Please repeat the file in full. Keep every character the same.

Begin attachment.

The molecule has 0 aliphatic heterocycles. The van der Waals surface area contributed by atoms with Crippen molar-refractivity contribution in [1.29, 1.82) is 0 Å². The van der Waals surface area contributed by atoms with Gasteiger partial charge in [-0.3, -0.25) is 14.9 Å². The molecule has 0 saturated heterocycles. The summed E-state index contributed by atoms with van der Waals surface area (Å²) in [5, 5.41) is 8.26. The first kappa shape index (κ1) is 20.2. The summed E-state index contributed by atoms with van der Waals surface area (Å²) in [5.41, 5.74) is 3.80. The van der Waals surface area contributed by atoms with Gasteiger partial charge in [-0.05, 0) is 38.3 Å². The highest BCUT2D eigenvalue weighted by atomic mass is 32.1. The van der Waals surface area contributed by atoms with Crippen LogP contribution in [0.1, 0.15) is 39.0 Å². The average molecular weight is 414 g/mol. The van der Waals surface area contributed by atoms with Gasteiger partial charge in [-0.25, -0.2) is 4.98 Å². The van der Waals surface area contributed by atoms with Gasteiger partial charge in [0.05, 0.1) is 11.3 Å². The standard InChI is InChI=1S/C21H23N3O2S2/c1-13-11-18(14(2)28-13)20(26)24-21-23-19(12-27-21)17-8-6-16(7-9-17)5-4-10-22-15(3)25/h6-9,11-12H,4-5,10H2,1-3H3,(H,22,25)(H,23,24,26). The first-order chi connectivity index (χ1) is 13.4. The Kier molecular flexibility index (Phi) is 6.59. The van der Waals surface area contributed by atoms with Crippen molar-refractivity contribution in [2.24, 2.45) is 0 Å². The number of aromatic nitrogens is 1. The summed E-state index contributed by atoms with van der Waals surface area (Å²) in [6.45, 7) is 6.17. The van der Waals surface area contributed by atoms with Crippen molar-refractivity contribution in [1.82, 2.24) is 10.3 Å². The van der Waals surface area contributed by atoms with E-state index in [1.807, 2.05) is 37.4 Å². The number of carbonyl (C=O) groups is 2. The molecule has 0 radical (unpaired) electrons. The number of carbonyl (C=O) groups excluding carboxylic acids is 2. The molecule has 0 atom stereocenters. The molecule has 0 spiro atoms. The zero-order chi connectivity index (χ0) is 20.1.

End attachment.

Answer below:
The molecule has 0 aliphatic heterocycles. The van der Waals surface area contributed by atoms with Crippen molar-refractivity contribution in [1.29, 1.82) is 0 Å². The van der Waals surface area contributed by atoms with Gasteiger partial charge in [-0.3, -0.25) is 14.9 Å². The molecule has 0 saturated heterocycles. The summed E-state index contributed by atoms with van der Waals surface area (Å²) in [5, 5.41) is 8.26. The first kappa shape index (κ1) is 20.2. The summed E-state index contributed by atoms with van der Waals surface area (Å²) in [5.41, 5.74) is 3.80. The van der Waals surface area contributed by atoms with Gasteiger partial charge in [-0.05, 0) is 38.3 Å². The highest BCUT2D eigenvalue weighted by atomic mass is 32.1. The van der Waals surface area contributed by atoms with Crippen LogP contribution in [0.1, 0.15) is 39.0 Å². The average molecular weight is 414 g/mol. The van der Waals surface area contributed by atoms with Gasteiger partial charge in [-0.25, -0.2) is 4.98 Å². The van der Waals surface area contributed by atoms with Gasteiger partial charge in [0.05, 0.1) is 11.3 Å². The standard InChI is InChI=1S/C21H23N3O2S2/c1-13-11-18(14(2)28-13)20(26)24-21-23-19(12-27-21)17-8-6-16(7-9-17)5-4-10-22-15(3)25/h6-9,11-12H,4-5,10H2,1-3H3,(H,22,25)(H,23,24,26). The first-order chi connectivity index (χ1) is 13.4. The Kier molecular flexibility index (Phi) is 6.59. The van der Waals surface area contributed by atoms with Crippen molar-refractivity contribution in [2.24, 2.45) is 0 Å². The number of aromatic nitrogens is 1. The summed E-state index contributed by atoms with van der Waals surface area (Å²) in [6.45, 7) is 6.17. The van der Waals surface area contributed by atoms with Crippen molar-refractivity contribution in [1.82, 2.24) is 10.3 Å². The van der Waals surface area contributed by atoms with E-state index in [1.807, 2.05) is 37.4 Å². The number of carbonyl (C=O) groups is 2. The molecule has 0 radical (unpaired) electrons. The number of carbonyl (C=O) groups excluding carboxylic acids is 2. The molecule has 0 atom stereocenters. The molecule has 0 spiro atoms. The zero-order chi connectivity index (χ0) is 20.1.